4 types of employees can put your security at risk
By now you’ve heard lots about Edward Snowden, the former National Security Agency contractor accused of leaking top-secret information about government surveillance programs to the media, and Chelsea Manning, the former Army intelligence analyst convicted of leaking reams of classified material to WikiLeaks.
But have you heard about the four stolen laptops containing personal information on more than 4 million patients of an Illinois health care provider? The Boston law firm employee who lost on a bus a USB drive containing medical information on 160 clients in a medical-malpractice case? The CBS Morning News segment on Super Bowl security that inadvertently broadcast the security center’s password to the world?
Those were just some of the more obscure examples of recent data breaches cited during the Techshow presentation “War Stories of Staff Use of Unapproved Data Services & Devices.” Co-presenters John Jelderks, director of information technology at the Chicago firm Barack Ferrazzano Kirschbaum & Nagelberg, and David G. Ries, an environmental litigator and technology lawyer at Clark Hill Thorp Reed in Pittsburgh, talked about the insider threat posed to workplaces by “rogue” employees. And they made a few suggestions about what law firms can and should be doing to address it.
The insider threat to workplace security is a serious—and growing—problem, Jelderks and Ries said. They cited the results of a recent survey showing that 41 percent of IT security professionals regard rogue employees as the biggest security threat to their organizations. They also cited the 2013 U.S. State of Cybercrime Survey, in which 53 percent of the participants reported having experienced an “internal incident.”
There are four types of employees who put the workplace at risk, according to the pair:
• The security softie, who knows very little about security and poses a threat by using a work computer at home or letting family members use it.
• The gadget geek, who comes to work armed with a variety of devices that get plugged into the work PC.
• The squatter, who uses company IT resources inappropriately.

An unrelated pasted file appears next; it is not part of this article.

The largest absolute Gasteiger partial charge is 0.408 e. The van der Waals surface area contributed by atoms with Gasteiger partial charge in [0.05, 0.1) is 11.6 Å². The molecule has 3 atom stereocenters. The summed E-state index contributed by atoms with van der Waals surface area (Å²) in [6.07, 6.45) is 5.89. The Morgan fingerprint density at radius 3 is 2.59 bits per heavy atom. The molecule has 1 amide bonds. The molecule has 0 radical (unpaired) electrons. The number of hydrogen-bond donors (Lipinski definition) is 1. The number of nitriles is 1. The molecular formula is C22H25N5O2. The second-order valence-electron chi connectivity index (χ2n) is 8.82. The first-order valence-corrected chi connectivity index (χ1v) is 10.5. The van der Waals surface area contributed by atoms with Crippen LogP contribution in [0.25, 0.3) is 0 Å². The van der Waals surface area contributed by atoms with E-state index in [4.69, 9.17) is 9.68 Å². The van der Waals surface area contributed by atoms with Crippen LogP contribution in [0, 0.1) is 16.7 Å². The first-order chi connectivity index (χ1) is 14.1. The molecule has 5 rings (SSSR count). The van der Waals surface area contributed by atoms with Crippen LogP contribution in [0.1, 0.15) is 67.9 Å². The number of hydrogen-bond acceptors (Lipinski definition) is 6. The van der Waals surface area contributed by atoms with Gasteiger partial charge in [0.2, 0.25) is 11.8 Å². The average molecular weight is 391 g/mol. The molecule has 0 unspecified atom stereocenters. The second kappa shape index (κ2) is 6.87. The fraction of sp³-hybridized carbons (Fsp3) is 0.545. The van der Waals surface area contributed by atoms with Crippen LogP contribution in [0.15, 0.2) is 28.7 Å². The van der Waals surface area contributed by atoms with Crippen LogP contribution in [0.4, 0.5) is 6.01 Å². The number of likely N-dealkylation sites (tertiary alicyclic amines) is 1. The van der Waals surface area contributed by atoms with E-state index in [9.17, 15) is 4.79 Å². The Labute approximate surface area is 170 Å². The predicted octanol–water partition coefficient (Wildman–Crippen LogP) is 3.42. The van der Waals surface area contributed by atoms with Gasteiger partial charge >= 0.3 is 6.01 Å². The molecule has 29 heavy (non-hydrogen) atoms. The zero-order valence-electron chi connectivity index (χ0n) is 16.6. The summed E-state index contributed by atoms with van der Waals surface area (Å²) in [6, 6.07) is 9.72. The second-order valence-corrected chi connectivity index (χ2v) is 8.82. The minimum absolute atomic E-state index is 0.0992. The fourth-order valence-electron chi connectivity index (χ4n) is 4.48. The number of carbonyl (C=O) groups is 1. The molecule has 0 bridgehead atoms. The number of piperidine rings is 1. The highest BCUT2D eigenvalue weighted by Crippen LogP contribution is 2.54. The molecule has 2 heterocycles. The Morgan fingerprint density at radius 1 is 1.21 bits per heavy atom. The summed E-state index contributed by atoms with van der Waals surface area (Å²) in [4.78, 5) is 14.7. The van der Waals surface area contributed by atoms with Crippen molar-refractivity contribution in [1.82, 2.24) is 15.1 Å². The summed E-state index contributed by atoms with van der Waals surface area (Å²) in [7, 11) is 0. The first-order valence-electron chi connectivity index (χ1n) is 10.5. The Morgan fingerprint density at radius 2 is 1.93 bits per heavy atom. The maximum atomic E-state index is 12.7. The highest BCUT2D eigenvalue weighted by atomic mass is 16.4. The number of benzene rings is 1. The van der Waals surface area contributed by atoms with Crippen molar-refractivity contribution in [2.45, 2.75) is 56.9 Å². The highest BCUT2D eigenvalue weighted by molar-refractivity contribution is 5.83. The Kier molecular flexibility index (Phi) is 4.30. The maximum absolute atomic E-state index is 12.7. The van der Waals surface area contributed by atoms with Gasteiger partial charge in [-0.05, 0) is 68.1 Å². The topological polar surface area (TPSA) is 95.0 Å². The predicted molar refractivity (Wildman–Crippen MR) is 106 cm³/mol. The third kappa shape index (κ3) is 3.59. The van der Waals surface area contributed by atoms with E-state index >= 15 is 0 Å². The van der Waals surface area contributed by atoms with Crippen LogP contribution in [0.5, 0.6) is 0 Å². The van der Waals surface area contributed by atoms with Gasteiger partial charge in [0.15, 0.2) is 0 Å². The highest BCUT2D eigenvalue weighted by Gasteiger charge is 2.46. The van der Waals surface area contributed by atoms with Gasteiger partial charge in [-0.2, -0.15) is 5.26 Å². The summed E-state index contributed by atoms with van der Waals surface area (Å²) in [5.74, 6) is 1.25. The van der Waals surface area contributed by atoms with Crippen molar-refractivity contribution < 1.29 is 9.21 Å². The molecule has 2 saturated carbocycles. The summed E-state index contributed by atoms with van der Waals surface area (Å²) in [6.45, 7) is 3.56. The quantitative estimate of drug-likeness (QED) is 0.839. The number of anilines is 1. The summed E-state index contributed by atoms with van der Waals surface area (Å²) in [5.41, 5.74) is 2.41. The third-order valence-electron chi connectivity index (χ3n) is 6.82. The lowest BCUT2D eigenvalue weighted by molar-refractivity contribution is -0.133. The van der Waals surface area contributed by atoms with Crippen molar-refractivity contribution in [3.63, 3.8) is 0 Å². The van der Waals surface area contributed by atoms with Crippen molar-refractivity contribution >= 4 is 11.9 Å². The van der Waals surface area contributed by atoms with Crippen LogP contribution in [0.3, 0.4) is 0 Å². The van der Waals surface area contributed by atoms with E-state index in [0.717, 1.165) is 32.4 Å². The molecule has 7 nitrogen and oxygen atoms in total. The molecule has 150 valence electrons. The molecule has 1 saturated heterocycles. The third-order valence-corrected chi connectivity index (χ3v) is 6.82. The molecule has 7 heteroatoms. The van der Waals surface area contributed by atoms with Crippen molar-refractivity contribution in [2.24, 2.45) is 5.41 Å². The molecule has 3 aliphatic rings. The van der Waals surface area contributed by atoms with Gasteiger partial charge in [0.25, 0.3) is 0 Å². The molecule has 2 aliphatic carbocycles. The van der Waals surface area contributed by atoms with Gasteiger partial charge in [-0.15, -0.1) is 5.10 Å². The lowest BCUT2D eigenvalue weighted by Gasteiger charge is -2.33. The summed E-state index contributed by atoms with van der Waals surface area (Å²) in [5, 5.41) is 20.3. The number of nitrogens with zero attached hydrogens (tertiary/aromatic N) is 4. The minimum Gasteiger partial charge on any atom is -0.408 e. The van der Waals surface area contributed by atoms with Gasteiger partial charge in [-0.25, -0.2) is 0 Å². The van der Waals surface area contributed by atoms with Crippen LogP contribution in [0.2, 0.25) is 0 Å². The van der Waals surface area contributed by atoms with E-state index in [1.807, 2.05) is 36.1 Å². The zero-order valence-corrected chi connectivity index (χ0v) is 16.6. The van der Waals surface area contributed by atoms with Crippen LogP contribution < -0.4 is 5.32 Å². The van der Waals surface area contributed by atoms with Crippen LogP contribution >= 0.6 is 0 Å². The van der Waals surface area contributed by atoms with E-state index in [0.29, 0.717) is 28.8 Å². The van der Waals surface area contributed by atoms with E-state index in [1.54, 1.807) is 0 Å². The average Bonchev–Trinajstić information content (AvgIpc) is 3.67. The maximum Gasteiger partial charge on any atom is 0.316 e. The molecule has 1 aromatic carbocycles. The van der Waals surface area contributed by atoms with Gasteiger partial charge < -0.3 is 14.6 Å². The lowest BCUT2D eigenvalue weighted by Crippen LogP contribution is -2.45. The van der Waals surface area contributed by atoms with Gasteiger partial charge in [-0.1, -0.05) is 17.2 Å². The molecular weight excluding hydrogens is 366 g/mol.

• The saboteur, who will hack into areas with restricted access or infect the network.
Jelderks said insider threats come from many sources: maliciousness, disgruntled employees, rogue technology, lost devices, untrained staff and simple carelessness.
“I can’t tell you how many times I’ve had an attorney call me and say, ‘I’ve lost my device. Can you disable it?’ ” he said.
Too often, though, he said, the call comes long after the device has been lost and the data on it could already have been compromised.
Ries stressed the importance of encrypting the data stored on any laptop, smartphone or mobile device. “I can’t stress enough how critical that is,” he said. “All portable devices should be encrypted.”
In closing, both men offered their top five tips for mitigating insider threats.
1. Set up a communications and training program so employees know all of the do’s and don’ts when it comes to technology.
2. Make sure the IT staff keeps all systems up to date.
3. Have a security assessment performed by an outside vendor.
4. Encrypt all data.
5. Insist that employees regularly change passwords.
1. Implement a comprehensive data security program.
2. Practice constant security awareness.
3. Offer ongoing security training to employees.
4. Implement limited-access and least-privilege policies.
5. Make sure that all information placed in the hands of third parties is secured.
“That’s a big part of the insider threat that’s often neglected or overlooked,” Ries added.